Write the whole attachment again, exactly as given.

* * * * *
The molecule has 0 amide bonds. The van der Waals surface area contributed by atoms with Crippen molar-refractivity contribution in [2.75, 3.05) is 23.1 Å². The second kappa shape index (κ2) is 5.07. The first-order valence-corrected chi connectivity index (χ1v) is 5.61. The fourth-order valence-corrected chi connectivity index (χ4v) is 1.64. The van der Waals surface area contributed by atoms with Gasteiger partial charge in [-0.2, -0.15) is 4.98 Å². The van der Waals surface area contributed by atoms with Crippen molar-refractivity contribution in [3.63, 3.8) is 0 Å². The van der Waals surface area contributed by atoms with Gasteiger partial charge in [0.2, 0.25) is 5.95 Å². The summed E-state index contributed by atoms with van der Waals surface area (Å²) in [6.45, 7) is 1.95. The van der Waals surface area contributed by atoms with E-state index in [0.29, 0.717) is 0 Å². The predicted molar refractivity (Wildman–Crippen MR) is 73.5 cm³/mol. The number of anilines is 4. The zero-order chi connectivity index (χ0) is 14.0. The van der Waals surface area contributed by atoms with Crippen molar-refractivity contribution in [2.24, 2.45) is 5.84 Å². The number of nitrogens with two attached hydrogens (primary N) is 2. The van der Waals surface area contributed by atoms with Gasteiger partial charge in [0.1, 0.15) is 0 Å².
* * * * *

The molecule has 0 amide bonds. The van der Waals surface area contributed by atoms with Crippen molar-refractivity contribution in [2.75, 3.05) is 23.1 Å². The second kappa shape index (κ2) is 5.07. The first-order valence-corrected chi connectivity index (χ1v) is 5.61. The fourth-order valence-corrected chi connectivity index (χ4v) is 1.64. The van der Waals surface area contributed by atoms with Gasteiger partial charge in [-0.2, -0.15) is 4.98 Å². The van der Waals surface area contributed by atoms with Crippen molar-refractivity contribution in [3.63, 3.8) is 0 Å². The van der Waals surface area contributed by atoms with Gasteiger partial charge in [0.2, 0.25) is 5.95 Å². The summed E-state index contributed by atoms with van der Waals surface area (Å²) in [6.45, 7) is 1.95. The van der Waals surface area contributed by atoms with E-state index in [0.29, 0.717) is 0 Å². The predicted molar refractivity (Wildman–Crippen MR) is 73.5 cm³/mol. The number of anilines is 4. The zero-order chi connectivity index (χ0) is 14.0. The van der Waals surface area contributed by atoms with Crippen molar-refractivity contribution in [2.24, 2.45) is 5.84 Å². The number of nitrogens with two attached hydrogens (primary N) is 2. The van der Waals surface area contributed by atoms with Gasteiger partial charge in [0.1, 0.15) is 0 Å².